Exclusive: Bob Graham
Former senator Bob Graham in an exclusive interview on important Florida issuesBob GrahamStill Committed to Florida’s Issues
Two years after retiring from the U.S. Senate, Bob Graham still is active on the national scene. As former chairman of the Senate Intelligence Committee and author of “Intelligence Matters,” which raised the alarm about national security in 2004, he continues to command a platform as an elder statesman.
Graham just finished a year as a fellow at Harvard’s John F. Kennedy School of Government and is working to establish the Center for Public Service at the University of Florida, his alma mater, which awarded him an honorary doctorate last year. Now he and former U.S. Rep. Lou Frey have conducted a study showing that Floridians’ civic engagement is in dismal condition. During the 2007 legislative session, they backed a successful measure to require civics education and test it on the Florida Comprehensive Achievement Test.
Graham never lost an election, including two for governor and three for senator; he also ran briefly for president in 2003. Asked about the legislative proposal to move up the state’s presidential primary to Jan. 29, he said “the argument for it is strong,” but that Florida will be taken seriously whenever its primary is held.
In an exclusive interview, Bob Graham talked with Tallahassee Magazine writer Margie Menzel when he was in town to present the Rotary Club of Tallahassee’s 2007 Ethics in Business Award.
TM: Is it an accident that so few citizens participate meaningfully in the democratic process?
BG: No, it’s not. We had a very strong commitment to civic education in America from the beginning of public education. In many ways, it was the teaching of civics that was the stimulus to public education in our country. It began to wane in the 1960s and 1970s … Both people from the right and left came to the conclusion that civics was being taught in a way to propagandize students against their interest … Their coalition was strong enough to cause civics to drop from an average of three courses in civics from the seventh to the 12th grade to today, in many schools, zero, and in most schools in Florida, a semester.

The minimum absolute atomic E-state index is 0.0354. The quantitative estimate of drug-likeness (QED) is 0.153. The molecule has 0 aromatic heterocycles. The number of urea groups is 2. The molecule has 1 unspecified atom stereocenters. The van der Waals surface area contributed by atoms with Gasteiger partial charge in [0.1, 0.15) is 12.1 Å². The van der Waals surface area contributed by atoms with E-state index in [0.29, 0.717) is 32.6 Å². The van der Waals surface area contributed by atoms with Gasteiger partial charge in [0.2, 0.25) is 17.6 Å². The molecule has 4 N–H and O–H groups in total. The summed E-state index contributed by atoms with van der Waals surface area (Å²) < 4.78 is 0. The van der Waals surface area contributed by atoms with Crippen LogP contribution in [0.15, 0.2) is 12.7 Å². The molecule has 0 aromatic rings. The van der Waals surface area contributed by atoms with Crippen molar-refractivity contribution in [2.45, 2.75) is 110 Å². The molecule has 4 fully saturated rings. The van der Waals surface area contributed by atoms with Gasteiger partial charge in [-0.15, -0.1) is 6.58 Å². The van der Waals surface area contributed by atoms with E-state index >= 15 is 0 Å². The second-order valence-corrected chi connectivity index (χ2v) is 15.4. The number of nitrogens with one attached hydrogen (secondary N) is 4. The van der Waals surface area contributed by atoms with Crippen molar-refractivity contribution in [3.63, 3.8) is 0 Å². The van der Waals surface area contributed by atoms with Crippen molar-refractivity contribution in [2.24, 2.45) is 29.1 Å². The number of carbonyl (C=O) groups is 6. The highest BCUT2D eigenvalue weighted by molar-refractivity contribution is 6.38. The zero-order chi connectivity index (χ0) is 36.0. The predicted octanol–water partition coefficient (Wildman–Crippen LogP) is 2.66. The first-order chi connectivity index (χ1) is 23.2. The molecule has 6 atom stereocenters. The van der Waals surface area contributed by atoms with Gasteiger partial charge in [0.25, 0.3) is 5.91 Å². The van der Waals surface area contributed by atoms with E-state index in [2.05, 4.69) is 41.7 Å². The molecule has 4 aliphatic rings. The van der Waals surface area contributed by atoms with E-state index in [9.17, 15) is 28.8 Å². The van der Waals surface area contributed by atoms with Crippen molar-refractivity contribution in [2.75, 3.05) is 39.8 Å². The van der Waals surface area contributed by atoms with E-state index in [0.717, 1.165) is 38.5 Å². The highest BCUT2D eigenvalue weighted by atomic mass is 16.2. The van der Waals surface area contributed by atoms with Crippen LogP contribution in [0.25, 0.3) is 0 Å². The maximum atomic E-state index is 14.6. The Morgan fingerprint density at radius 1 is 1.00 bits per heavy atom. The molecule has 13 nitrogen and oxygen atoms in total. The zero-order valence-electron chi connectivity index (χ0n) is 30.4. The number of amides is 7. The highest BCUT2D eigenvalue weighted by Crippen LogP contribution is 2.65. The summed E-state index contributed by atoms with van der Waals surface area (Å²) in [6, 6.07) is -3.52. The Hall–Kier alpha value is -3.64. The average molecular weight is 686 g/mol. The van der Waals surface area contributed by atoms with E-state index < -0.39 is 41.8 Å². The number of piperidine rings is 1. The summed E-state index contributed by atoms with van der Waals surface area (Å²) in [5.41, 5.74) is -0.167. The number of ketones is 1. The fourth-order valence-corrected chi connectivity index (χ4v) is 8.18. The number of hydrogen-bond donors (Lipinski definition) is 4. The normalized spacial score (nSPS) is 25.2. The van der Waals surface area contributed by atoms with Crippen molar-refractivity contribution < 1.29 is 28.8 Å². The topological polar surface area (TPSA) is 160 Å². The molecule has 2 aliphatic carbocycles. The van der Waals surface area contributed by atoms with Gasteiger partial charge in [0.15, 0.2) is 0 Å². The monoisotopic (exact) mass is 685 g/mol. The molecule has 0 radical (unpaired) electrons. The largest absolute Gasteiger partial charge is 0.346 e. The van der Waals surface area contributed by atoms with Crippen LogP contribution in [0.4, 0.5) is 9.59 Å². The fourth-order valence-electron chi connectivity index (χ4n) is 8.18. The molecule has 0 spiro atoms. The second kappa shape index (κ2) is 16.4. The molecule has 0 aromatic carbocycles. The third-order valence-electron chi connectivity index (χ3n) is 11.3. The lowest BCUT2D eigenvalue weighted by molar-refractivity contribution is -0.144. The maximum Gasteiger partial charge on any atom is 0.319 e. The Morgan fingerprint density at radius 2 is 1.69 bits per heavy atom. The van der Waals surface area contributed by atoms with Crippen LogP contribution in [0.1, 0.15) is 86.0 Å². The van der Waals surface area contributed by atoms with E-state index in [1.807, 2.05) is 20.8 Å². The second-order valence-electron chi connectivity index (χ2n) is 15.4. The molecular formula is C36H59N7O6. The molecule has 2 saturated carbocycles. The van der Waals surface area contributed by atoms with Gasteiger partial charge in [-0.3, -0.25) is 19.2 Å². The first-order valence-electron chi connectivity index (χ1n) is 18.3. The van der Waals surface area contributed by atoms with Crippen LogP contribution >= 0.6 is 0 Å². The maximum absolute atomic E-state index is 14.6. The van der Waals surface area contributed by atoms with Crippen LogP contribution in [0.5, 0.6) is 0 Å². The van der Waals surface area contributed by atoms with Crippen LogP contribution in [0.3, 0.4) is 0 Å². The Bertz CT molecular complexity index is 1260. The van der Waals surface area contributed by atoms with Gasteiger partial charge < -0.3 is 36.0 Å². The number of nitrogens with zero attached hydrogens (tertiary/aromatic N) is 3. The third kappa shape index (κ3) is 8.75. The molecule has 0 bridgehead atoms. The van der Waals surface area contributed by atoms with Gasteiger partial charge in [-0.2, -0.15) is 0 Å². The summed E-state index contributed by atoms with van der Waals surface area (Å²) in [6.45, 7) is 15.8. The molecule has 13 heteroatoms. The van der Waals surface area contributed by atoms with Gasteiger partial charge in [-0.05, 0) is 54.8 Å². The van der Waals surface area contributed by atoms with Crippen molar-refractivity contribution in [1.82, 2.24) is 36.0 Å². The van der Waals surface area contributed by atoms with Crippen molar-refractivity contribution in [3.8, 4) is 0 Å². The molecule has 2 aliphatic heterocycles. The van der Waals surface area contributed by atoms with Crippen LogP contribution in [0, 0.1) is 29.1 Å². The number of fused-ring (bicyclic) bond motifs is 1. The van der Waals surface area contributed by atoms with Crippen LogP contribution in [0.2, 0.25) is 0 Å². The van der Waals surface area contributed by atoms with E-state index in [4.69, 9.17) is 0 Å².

Not only did it drop in quantity, it dropped in quality. The former civics had a major emphasis on encouraging people and giving them the skills to be participants in democracy. The current teaching, in my judgment, is largely a spectator preparation.
TM: What would you do about Florida’s property tax crisis?
BG: Focus on the area of property taxes over which the state has the most control and responsibility: those that go for our schools. Since the late 1940s, Florida has had a school financing system which was a mixture of state funds and local property taxes. Traditionally, that relationship had been about 60 to 65 percent on the state level, and the balance, local property taxes. Now, that balance has shifted so that I understand the state is paying less than 50 percent of the cost of schools … The most direct way to provide property tax relief is to move back to that 60- to 65-percent level of state support – that would amount to billions of dollars in property tax relief.
TM: You’ve said that Florida should recommit to education as the fundamental responsibility of state government.
BG: I’m concerned that one of the ways our failure to support education is that we’ve seen a rather sharp decline in the per capita income of Floridians in relation to the rest of the country. During the 1980s, Florida was at the national average of per capita income. By 2000, we had dropped to about 96 percent … The difference per Florida family of four people is about $4,000. So I think that we need to reevaluate and recommit to support for quality education, because it is fundamental to the future and prosperity of our state.